SÃO PAULO, Brazil — With a stable job as a home health worker, Maria Conceição decided it was time to live a little.
So when a local retailer offered her the chance to buy some appliances on credit, she pounced. Using installment plans, she snagged a new stove, a radio, a TV and a cellphone.
Then came the bills. The payments cut so deeply into her $850 monthly salary that Conceição ended up defaulting. With her credit history now trashed, she’s back to paying cash for everything.
“In the end it drained my cash and left me hanging,” said Conceição, 53, of her credit binge. “They encourage you to take on debt here. But never again.”
Stories such as Conceição’s are increasingly common in South America’s largest country, whose economy has been fueled in recent years by consumer spending — often financed at sky-high interest rates. Economists say many shoppers have reached the limits, and many in Brazil are waking up to a credit hangover.
Government-controlled banks led the charge, issuing payday loans and credit cards to juice consumption and help power the nation through the 2008 financial crisis. Private banks got in on the act, helping to expand loans for cars, household appliances and electronics.
Credit soared. Over the last five years, the ratio of outstanding debt to gross domestic product jumped to 56% from 31%. But in a country where credit cards have annual interest rates of 120% or more, defaults have risen and credit expansion has slowed, particularly among the middle class and working poor.
“Credit arrived for all classes, even those that had never had it before. And there’s been a huge push for people to take on debt, since it increases our GDP,” said Vera Lúcia Remedi Pereira, executive advisor and specialist in debt at São Paulo’s consumer protection agency. “It’s very common for honest people to find themselves unable to even make their minimum payments.”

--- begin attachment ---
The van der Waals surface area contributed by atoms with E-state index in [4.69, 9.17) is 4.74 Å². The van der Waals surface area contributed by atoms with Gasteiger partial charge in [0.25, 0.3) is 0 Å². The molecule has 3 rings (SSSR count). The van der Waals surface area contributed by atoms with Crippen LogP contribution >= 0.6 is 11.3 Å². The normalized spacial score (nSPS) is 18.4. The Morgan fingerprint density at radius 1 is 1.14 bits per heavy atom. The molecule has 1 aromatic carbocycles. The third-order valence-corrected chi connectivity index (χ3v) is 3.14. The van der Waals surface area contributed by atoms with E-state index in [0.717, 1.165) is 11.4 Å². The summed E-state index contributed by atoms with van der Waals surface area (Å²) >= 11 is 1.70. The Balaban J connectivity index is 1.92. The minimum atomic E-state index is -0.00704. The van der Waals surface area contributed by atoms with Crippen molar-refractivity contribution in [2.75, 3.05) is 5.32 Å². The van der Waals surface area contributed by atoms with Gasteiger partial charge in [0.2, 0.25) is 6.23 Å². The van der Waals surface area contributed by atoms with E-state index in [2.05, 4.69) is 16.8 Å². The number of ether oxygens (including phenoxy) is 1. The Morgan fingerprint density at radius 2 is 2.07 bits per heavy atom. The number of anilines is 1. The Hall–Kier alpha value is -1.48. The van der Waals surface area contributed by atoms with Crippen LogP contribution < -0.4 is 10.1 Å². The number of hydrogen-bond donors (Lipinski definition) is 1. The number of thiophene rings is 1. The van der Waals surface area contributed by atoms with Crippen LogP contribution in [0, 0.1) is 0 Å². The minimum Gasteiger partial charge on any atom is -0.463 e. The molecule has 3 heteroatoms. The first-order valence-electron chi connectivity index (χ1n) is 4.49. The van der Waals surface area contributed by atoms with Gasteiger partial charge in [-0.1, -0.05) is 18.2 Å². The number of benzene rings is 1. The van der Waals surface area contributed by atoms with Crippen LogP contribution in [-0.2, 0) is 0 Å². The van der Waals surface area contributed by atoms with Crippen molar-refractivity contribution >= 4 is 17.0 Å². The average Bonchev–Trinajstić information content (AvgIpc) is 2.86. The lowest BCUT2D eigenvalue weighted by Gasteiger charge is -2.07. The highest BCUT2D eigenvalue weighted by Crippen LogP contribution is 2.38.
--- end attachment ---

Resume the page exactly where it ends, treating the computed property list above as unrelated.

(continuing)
Until recently, credit was off-limits to average people. More than 40 million Brazilians have risen from poverty since center-left Luiz Inácio “Lula” da Silva took over as president in 2003. His administration urged state banks to open up the spigot to consumers, an emphasis that continued under his successor, Dilma Rousseff.
Economists say Brazil’s government was right to expand consumer credit as a stimulus during the crisis. But many say the country would have benefited more from higher state spending on education, healthcare, roads and other infrastructure to raise living standards over the long term.
Such investments are difficult in Brazil, which has a history of corruption and inefficiency, said Tony Volpon, head of emerging-market research for the Americas at Nomura Securities in New York.
“They just can’t get themselves to invest,” Volpon said of the government. Supplying “credit for consumption … was just easier.”
Meanwhile, some consumers have discovered that “easy credit” can get tough.
Remedi Pereira of the consumer protection agency said many Brazilians fell prey to “abusive” practices that she’d like to see outlawed. Interest rates are often hidden or not mentioned, she said. Big signs at many retailers woo buyers with low monthly payments. But the small print reveals the products can end up costing consumers double the cash price once interest is factored in.
Farmworker José Everaldo da Rocha swore off credit after getting burned on a stereo purchase. Window shopping outside a retailer called Casas Bahia recently, he pointed to a sign advertising easy payments on mattresses.
“What they tell you the price is, that’s a lie,” the 51-year-old said. “I learned that the hard way.”
Retailers and bankers defend their lending practices, which have proved quite lucrative.
Itaú Unibanco, Brazil’s largest private lender, saw its stock price outperform Brazil’s Bovespa index 60% in the last five years. Retailer Magazine Luiza, a major retailer of electronics and home appliances which partners with Itaú, saw its revenues from its own credit cards jump to about $850 million in the third quarter, up 15.8% compared with the same period a year earlier.
“We’ve accompanied the rise of Brazil’s social classes by supplying services, products and credit, and that way we’ve been able to expand continually,” said Marcelo Silva, chief executive of Magazine Luiza. He said 80% of purchases at the company’s stores are financed and that default rates are low.
Although Brazil’s economy has slowed markedly from the boom years — 2013 GDP growth is projected to be a modest 2.4% — unemployment remains at a historical low of 5.4%.
Consumers continue to crowd the malls and shopping centers. But fewer are saying “charge it.”
On a recent morning, Maria Meres Felix Goncalvez, 29, lugged a flat-screen TV from Casas Bahias. The set cost her more than half her $1,900 monthly salary as a nursing technician.
She could have financed it. But she said she’d rather pay upfront than pay a lot of interest.
“I refuse to pay double price by taking on one of their plans,” she said. “I threw my credit card away.”